I consume every particle of every experience of every second I live and after taking it all inside me to experience it I'm right back devouring the next moment.

    How do I, an ESTP 7w8 use Si?
    Better yet, how do I use it constructively?
    And finally, how can it be a thorn in myt side?

    Thank you for any wisdom you can share.



    -Alex
    Quote Originally Posted by EntangledLight View Post
    how would one know if they had Si? what would be signs to look for within oneself?

    i ask because Si and Ni seem very similar. the only reason i don't think i have Si is because i don't really have... what seems to be the attachment that Si-types can have, or the feelings/effects that are invoked from certain objects/over-arching styles of existence that correlate to their own experience. i'm confused because Si is the function that is supposed to affect the individual with a resonance of experience, so, in effect, a feeling; the confusion comes into my mind when i start to think on how inferior Se will effect the person, and how maybe the unconscious pull from the object could be mistaken for Si in someone who doesn't know any better, as in: odd feeling from conscious repression v.s. odd feeling from conscious domination; how to tell the difference?
    Hey all,

    I know you asked Stephen this question but being an Si-dom as well, I thought I might take a stab at this.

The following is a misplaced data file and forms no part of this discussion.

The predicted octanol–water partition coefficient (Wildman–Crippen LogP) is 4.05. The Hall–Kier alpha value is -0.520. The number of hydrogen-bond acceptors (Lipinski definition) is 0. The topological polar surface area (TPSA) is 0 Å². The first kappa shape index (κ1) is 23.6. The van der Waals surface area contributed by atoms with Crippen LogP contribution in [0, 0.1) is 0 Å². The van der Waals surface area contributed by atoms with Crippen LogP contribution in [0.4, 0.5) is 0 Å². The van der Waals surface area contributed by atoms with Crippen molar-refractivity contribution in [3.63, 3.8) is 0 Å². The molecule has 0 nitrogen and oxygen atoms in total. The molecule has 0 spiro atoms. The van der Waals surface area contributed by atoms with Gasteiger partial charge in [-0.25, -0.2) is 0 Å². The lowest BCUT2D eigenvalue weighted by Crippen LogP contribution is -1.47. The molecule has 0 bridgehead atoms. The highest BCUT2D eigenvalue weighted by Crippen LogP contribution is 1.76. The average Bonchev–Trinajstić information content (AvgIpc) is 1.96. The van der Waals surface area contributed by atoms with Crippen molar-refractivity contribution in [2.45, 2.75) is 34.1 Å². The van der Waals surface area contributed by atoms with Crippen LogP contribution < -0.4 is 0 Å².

Alex,

    I think the best I could do is tell you how I differ from my Se-dom friends in the way I go about doing things, in my own observations of how they seem to act, react, and process things, and hope that that might give you some insight.

    My Se-dom friends, much as you said for yourself, seem to be almost ravenous in the way they go about wanting or needing stimulation or experiences. They seem rarely content to sit on their laurels and smell the roses, they're often apt to take a few wiffs and then go, "OK, next flower please!". It's almost like you guys are consumed with a restlessness and that keeps you constantly going. Like Pac-Man, you just keep moving forward and chomping at the next bit.

    And this isn't a bad thing at all, mind you, but it does differ very much from myself. I do like new experiences and sensations as much as anyone else, but rather than feeling an overwhelming need or desire for new experiences I feel a very strong need for security and harmony. New experiences, while nice, can disrupt my inner harmony if I haven't had time to process and synthesize them into my own inner world, if that makes sense.

    This is why I'm such a creature of habit, of why I go to the same restaurants and order the same things over and over and over again....once I've established a route in my mind of how to achieve certain sensations, I don't feel the need to expand that. If a certain food brings me pleasure, then I'll stick to that food and only change when it no longer satisfies my needs. I'm an Ne-inferior so eventually my Ne will beget me to seek out something different but I greatly favor the safe and the predictable because they are dependable and sure-fire ways to achieve the things that I want.

    So....how to cultivate this sense in yourself? I would almost urge you not to at all consider your Se-ness (for lack of a better word) some sort of hinderance. Se-doms seem to be my favorite types of type to be around, your restlessness and bold-wanderer mindset is enormously refreshing and a very great boon, I feel.

    That being said...stop and slow down. Smell the roses. Take in the situation, realize that the things you want to go after will still be there and that there is nothing wrong with consistently doing the same thing, and in fact can sometimes be a strength.